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Henri Frederic Amiel wrote, “To learn how to grow old is the master-work of wisdom, and one of the most difficult chapters in the great art of living.” I think learning how to grow older is a tremendous part of “the great art of living,” and that those who do it best put the right perspective the years they’ve already lived.

I’ve just celebrated my birthday, and I’m grateful to relatives, friends and acquaintances that have, in different ways, acknowledged this milestone in my life. This has meant more to me, I’m sure any of my well-wishers can begin to realize.

This past Sunday a dear friend and brother in Christ, greeted me with a “Happy Birthday” at church. Then he said that he hoped I didn’t mind being reminded of my birthday because he knew some people who didn’t like such reminders. I assured him that this definitely isn’t my position. It never has been.

I’ve had quite a few birthdays at this point in my life. Within the context of this one, for some reason or other, I’ve been provoked to reflect somewhat on the fact of my growing older. Because my reflections along these lines have been predominantly positive and pleasurable, I thought I’d share some of them.

As I reflect on it, I think growing older, has illustrated for me, the truth that “all things,” – especially the passing years of ones life – work together for good to them that love God, to them who are the called according to His purpose” (Rom. 8:28). I am more convinced of the goodness of God today than I have ever been as think about what the passing of the years have meant to the whole of my life.

The years that have passed in my life are years that had to be spent in order for me to become a man. I’m talking about more here than something defined merely in terms of biology and chronology. I talking about the need to become, over time, the kind of man I needed to be and that others would need me to be.

It takes an investment of years out of ones life to develop a sense of how to live life well and wisely, to accept and follow through on responsibilities, to attain respectability and to grow spiritually – to think and act like a man. Manly maturity depends on learning to value and be a good steward of time. This is what Rudyard Kipling is referring to in the following lines of his poem, “IF.”

“If you can fill the unforgiving minute

With sixty seconds worth of distance run.

Yours is the Earth and everything that’s in it,

And—what is more—you’ll be a man, my son!”

I know that the things that are most precious in my life now would never have been possible without the passage of the years that were needed for them to materialize. Therefore, I don’t begrudge these years that have passed.

I don’t regret the passing of fifty years of my life during which I found my wife and have learned, however slowly and imperfectly it’s been, to express the love and admiration for her that she has always deserved. These bygone years made it possible for me to have children, all of whom I can love and respect. These years provided the time for me to have grandchildren and great grandchildren to pray prayers for and dream dreams for; children to watch, play with, pray for and love.

It's taken the years, leading up to my recent birthday for me to accumulate the friends of all ages and from different walk of life that I have. And these years have given me time to identify and enjoy from among these, some especially true and close friendships – the diamonds, here and there, among the gold. I don’t regret the years that have had to pass over the counter for me to acquire my friends.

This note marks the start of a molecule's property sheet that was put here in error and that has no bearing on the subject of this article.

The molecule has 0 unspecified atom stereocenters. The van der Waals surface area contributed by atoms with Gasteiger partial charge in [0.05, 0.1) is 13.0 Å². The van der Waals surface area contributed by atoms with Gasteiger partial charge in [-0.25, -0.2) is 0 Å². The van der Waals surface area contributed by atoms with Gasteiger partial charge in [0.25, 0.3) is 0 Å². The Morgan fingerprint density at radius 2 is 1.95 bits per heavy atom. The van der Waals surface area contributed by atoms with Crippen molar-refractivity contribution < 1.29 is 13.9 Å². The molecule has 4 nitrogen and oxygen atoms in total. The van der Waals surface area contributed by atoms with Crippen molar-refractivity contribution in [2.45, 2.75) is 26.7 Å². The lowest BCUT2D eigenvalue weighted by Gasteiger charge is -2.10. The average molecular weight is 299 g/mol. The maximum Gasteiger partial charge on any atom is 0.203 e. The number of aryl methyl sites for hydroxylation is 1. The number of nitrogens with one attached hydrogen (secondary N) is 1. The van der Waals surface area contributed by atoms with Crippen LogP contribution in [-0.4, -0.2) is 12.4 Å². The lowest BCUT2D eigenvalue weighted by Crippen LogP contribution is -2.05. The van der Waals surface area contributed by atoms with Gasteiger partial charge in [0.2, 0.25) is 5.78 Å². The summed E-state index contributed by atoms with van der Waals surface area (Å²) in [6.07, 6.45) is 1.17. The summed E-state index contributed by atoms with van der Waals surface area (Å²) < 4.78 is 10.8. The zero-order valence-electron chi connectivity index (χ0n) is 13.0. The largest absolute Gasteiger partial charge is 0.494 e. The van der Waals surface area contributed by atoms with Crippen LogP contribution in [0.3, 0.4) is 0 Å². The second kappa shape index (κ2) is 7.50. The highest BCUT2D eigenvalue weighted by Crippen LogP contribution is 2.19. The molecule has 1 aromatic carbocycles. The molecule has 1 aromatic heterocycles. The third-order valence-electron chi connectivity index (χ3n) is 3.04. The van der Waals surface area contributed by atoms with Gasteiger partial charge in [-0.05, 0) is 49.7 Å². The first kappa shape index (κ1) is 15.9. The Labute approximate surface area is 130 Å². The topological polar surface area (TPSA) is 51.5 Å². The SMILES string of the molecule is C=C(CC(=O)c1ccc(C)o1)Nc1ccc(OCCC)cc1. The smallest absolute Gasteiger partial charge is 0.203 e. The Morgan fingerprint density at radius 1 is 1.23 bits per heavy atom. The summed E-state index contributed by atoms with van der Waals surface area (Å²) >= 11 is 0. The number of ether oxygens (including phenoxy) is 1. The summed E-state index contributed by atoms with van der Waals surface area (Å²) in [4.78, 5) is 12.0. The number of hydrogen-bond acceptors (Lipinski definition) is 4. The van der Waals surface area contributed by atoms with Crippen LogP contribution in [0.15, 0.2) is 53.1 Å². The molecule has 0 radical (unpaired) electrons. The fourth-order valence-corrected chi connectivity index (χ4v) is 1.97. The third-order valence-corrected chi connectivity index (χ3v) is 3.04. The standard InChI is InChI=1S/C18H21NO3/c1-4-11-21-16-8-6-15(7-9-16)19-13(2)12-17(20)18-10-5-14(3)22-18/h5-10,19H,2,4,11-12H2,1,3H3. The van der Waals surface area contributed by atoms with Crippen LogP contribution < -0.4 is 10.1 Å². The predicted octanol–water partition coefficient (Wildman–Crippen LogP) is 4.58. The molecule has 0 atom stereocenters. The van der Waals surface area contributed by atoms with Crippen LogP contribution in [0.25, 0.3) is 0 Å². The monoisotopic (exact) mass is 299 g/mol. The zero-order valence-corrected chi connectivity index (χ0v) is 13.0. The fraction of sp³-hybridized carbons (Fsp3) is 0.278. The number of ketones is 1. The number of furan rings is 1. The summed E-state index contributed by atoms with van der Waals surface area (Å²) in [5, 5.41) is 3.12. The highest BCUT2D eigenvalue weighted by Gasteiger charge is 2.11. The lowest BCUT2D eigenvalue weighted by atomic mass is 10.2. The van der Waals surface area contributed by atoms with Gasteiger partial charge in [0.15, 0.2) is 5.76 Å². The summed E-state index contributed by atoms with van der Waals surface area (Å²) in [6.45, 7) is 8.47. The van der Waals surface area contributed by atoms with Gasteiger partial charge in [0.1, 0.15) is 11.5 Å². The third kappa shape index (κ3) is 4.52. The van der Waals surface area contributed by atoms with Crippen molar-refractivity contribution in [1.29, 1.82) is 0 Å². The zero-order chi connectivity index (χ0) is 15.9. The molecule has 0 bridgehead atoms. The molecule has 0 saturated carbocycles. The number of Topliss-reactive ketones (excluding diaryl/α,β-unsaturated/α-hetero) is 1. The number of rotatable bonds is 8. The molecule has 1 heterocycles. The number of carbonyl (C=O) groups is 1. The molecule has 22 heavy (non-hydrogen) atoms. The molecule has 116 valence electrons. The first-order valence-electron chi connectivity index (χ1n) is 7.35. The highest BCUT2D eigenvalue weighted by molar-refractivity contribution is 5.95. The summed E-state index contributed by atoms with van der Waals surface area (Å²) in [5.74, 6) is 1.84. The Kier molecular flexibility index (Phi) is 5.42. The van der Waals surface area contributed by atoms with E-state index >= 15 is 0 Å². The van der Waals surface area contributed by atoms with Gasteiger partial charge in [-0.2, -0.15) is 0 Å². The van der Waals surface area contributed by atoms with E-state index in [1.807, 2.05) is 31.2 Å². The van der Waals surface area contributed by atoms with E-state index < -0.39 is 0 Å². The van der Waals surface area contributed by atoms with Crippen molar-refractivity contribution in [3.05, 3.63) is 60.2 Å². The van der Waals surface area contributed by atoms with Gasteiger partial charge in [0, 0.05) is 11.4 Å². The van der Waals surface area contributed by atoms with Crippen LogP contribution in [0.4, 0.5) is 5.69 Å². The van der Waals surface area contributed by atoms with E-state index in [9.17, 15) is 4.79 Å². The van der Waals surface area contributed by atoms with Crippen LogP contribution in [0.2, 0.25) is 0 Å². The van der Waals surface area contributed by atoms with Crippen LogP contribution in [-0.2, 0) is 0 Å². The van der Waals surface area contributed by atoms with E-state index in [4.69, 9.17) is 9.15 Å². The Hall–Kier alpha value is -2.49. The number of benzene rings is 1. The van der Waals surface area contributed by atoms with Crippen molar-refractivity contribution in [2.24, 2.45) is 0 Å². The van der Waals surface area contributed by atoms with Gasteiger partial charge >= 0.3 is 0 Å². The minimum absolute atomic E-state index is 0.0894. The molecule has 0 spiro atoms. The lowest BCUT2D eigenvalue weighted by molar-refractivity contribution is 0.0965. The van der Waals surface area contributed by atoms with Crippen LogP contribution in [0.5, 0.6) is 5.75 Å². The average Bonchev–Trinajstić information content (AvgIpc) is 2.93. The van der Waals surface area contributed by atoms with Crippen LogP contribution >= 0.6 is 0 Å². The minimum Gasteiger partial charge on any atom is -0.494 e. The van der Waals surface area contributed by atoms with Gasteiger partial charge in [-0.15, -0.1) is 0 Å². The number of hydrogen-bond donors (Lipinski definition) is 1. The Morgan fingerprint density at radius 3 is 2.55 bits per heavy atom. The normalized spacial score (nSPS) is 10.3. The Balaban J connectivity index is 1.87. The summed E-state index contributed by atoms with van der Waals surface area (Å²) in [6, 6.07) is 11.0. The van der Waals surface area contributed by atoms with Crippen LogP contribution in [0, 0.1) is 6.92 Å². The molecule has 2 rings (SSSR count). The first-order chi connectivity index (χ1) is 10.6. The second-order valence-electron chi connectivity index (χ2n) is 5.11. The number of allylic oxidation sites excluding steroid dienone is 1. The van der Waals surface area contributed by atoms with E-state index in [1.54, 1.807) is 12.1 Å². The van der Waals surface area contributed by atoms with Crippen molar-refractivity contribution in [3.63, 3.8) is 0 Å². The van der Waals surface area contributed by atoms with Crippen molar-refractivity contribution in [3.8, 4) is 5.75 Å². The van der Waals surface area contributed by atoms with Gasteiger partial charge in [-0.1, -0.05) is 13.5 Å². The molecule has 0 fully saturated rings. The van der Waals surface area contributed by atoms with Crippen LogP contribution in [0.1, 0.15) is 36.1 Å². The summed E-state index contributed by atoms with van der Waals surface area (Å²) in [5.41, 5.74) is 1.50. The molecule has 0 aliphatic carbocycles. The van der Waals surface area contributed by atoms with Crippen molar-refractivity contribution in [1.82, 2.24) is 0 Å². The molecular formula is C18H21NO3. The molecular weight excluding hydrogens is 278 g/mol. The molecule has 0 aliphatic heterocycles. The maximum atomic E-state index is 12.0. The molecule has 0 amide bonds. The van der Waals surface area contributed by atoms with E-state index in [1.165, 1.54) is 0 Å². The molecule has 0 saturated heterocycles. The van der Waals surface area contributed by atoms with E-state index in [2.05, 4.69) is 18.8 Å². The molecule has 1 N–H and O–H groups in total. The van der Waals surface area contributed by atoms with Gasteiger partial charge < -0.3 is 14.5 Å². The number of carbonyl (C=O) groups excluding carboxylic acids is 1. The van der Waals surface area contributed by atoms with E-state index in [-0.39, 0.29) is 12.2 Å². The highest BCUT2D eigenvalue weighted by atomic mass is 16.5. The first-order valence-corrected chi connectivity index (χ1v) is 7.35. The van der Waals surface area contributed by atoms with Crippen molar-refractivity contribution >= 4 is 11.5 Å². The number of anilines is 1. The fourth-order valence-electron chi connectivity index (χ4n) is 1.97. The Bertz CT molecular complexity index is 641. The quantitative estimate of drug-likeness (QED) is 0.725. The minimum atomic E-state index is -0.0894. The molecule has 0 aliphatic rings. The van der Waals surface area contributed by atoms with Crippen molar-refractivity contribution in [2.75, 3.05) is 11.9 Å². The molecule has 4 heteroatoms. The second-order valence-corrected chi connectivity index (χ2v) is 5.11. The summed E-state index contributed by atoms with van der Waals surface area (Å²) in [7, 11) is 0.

I’ve needed the years now gone by to grow in grace. I’ve needed them to learn how to study, personally apply, and minister God’s Word to others. I’ve needed them to learn how to pastor and to pastor churches, and how to be a blessing to others in ministry.

It’s taken all the years I’ve lived to stockpile the precious memories that I’ve stockpiled and continue to stockpile. These memories are a delight now, and they’ll be profoundly comforting to me a little farther down the road. My years have been well invested in terms of memories.

Am I satisfied with everything I’ve experienced and done during the years I’ve lived so far? Of course not. In the words of an old song, Things haven’t been all that I’d planned.” But I’ve learned through the years not to dwell on past failures and disappointments. I’ve learned the importance of daily heeding, as best as I can, what God has commanded in Philippians 4:8:

“Finally, brethren, whatsoever things are true, whatsoever things are honest,

whatsoever things are just, whatsoever things are pure, whatsoever things are

lovely, whatsoever things are of good report; if there be any virtue, and if there

be any praise, think on these things.”

I have several old Bibles carefully put away in my study. I call them my old “preaching Bibles.” I have at least five of these now; one for each of my children to have one day. They’re all worn and stained by age; some of the covers and pages are a little loose, and my underlining, highlighting and notations can be found throughout all of them.

One of these old Bibles has been on my desk since I bought it when in my early twenties. I call it my “study Bible.” It’s really “marked up.” Among the numerous things I’ve written on its fly pages through the years is a quotation attributed to Oliver Wendell Holmes. In faded ink are these lines:

“Tis yet high day. Thy staff resume,

And fight fresh battle for the truth.

For what is age, but youth full bloom,

A riper, more transcendent youth.”

I can’t remember when or why I copied the above quotation onto a flyleaf of my Bible. But I noticed this early this morning, and it it prompted me to share these thoughts of mine – about growing older.

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